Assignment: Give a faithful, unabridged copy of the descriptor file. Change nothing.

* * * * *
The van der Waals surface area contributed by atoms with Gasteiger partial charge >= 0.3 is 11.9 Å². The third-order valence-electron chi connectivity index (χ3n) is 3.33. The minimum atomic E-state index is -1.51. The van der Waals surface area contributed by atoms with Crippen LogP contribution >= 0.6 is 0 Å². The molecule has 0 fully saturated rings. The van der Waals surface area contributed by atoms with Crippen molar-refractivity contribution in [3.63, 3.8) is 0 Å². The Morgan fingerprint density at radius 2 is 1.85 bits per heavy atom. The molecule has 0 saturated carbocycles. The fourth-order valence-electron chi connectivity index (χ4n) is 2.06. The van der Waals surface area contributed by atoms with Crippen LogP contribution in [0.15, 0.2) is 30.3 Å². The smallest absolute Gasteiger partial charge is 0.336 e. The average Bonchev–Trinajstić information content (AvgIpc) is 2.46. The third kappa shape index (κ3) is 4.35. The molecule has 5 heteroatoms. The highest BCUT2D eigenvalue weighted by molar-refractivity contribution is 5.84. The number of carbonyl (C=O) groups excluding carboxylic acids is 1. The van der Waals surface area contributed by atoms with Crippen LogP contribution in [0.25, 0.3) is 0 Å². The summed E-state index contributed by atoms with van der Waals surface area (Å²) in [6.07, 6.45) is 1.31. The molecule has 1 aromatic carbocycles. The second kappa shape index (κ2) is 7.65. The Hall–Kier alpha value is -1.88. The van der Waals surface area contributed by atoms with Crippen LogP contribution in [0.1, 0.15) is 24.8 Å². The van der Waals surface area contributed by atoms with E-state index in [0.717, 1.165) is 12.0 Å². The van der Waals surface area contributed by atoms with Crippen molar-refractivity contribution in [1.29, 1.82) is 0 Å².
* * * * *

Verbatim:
The van der Waals surface area contributed by atoms with Gasteiger partial charge >= 0.3 is 11.9 Å². The third-order valence-electron chi connectivity index (χ3n) is 3.33. The minimum atomic E-state index is -1.51. The van der Waals surface area contributed by atoms with Crippen LogP contribution >= 0.6 is 0 Å². The molecule has 0 fully saturated rings. The van der Waals surface area contributed by atoms with Crippen molar-refractivity contribution in [3.63, 3.8) is 0 Å². The Morgan fingerprint density at radius 2 is 1.85 bits per heavy atom. The molecule has 0 saturated carbocycles. The fourth-order valence-electron chi connectivity index (χ4n) is 2.06. The van der Waals surface area contributed by atoms with Crippen LogP contribution in [0.15, 0.2) is 30.3 Å². The smallest absolute Gasteiger partial charge is 0.336 e. The average Bonchev–Trinajstić information content (AvgIpc) is 2.46. The third kappa shape index (κ3) is 4.35. The molecule has 5 heteroatoms. The highest BCUT2D eigenvalue weighted by molar-refractivity contribution is 5.84. The number of carbonyl (C=O) groups excluding carboxylic acids is 1. The van der Waals surface area contributed by atoms with Crippen LogP contribution in [0.25, 0.3) is 0 Å². The summed E-state index contributed by atoms with van der Waals surface area (Å²) in [6.07, 6.45) is 1.31. The molecule has 1 aromatic carbocycles. The second kappa shape index (κ2) is 7.65. The Hall–Kier alpha value is -1.88. The van der Waals surface area contributed by atoms with Crippen LogP contribution in [0.1, 0.15) is 24.8 Å². The van der Waals surface area contributed by atoms with E-state index in [0.717, 1.165) is 12.0 Å². The van der Waals surface area contributed by atoms with Crippen molar-refractivity contribution in [1.29, 1.82) is 0 Å².